The 42nd annual Lipkin/Pfefferkorn Open was held on the weekend of September 26th-27th in Greensboro, North Carolina. The weather was perfect for playing chess, since in that weekend they had 5 inches of rain! This tournament is one of longest running events in North Carolina–42 years! Probably only exceeded by the North Carolina Open. Thad Rogers, one of the best chess tournament organizers, placed it in a very nice hotel. The prize fund was $14,500. The Championship section was FIDE rated, which is another improvement to the tournaments held in North Carolina. Chacha Nugroho was the main broadcaster with his DGT boards, plus the one added by Thad Rogers.
Let’s review the performance of the Georgia players.
The Championship section, for players over 1900, was FIDE rated. The Chief TD was Thad Rogers. The winner was the candidate master Aaron Balleisen from North Carolina, with 4 points out of 5. Georgia was represented by the talented Arthur Guo, who made 2 points out of 5, and placed seventh. We must remember that for some of our players it is a long trip, and some didn’t play the final round in order to be able to return to Georgia in the evening instead of late night, because we must all go to school or work on Monday!
In the U2000 section, Samhitha Dasari is the first of the Georgia players with 3 points out of 5, placing her in 9th position, closely followed by Vignesh Sekar, also at 3 out of 5.
It wan an unsuccessful result for Stephen Eisenhauer with 1.5 out of 5, which placed him 22nd out of 26 players. An unlucky performance also for Miss Avirneni, with 1 point out of 5.
In the U1800 section, the first Georgia player is Aviva B. Smith, who, with 3.5 out of 5, placed fourth! Srihitha Dasari also had a good performance with 3 out of 5 placed in 12th position, and gaining over 70 points! Jayashree Sekar, Patrick Leary, and Shyam Dasari are all at 2 points out of 5 in 16th position. Mr. Dasari had a good rating improvement, showing he had a hard tournament, but was able to win against stronger opposition.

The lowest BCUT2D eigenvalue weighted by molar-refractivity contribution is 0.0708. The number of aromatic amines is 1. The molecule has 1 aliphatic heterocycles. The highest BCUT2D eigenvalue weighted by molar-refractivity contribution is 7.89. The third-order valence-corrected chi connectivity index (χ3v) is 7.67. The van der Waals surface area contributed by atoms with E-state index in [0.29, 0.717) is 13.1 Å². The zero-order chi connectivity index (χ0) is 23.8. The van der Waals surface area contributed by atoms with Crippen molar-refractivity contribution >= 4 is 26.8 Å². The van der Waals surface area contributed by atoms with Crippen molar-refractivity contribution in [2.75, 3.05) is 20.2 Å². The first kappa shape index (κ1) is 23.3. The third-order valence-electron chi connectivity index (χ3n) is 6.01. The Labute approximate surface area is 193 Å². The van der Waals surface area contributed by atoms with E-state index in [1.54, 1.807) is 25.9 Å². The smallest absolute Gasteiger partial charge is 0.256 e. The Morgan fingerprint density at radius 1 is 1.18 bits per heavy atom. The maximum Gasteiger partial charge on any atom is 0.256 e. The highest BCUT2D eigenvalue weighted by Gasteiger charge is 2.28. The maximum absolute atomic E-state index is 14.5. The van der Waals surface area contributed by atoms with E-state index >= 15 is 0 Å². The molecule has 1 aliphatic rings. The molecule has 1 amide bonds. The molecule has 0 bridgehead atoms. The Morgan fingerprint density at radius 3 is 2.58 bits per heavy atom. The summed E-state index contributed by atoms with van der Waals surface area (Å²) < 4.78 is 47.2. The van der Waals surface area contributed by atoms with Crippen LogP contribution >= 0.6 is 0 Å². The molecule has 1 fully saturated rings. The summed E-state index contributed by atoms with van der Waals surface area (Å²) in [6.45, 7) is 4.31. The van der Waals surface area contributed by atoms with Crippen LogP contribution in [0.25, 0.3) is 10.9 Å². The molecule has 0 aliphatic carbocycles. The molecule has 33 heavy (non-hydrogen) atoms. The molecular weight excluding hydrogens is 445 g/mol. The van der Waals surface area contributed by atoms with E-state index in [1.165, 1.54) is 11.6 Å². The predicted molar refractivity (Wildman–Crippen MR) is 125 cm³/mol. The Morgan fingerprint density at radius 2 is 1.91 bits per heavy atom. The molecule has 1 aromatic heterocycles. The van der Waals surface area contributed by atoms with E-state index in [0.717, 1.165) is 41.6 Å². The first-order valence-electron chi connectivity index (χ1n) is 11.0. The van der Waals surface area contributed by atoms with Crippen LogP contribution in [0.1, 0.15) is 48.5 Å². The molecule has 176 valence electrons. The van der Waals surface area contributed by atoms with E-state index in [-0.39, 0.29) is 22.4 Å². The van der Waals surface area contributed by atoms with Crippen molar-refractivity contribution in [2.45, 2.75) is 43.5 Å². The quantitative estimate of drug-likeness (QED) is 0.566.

In the U1600 we have only 3 Georgia players: In 6th position Sudhakar Avirneni has a nice performance, which made him improve his rating of over 60 points! Also from Georgia: Anshul Gokul, and Dhruv Rajaganesh made 2 and 1.5 points respectively.
It is amazing to see that the U1400 section also attracted many Georgia players, and for some it was a five hour drive! Dominic Michael Colombo was able to place 10th with 3 points, following also at 3 points was Varun Gadi, and Samuel Smith also from Georgia.
More Georgia players followed toward the end of the section.
The first one is obviously dedicated to a great fighter: Arthur Guo, who battled so valiantly against a stronger player–and with the Black pieces!
The following game teaches us the importance of learning the endgames, because the final position is a classic of knight with pawn vs knight endgames.
In October 2015 at the Millionaire Chess tournament in Las Vegas, there was a controversy, because two top GMs agreed to a draw in 9 moves. Here we see that such behavior is not restricted to 2700+ rated players, since two 2200+ rated players did even better!
In this game we have an exciting attack on the kingside (initiated by Black) which didn’t go well.
Davide Nastasio is a novel chess aficionado, who has made of chess his spiritual tool of improvement and self-discovery. One of his favorite quotes is from the great Paul Keres: “Nobody is born a master. The way to mastery leads to the desired goal only after long years of learning, of struggle, of rejoicing, and of disappointment…” He has contributed previously to Georgia Chess Magazine in 2013 and is now a contributing writer in this new exciting media format.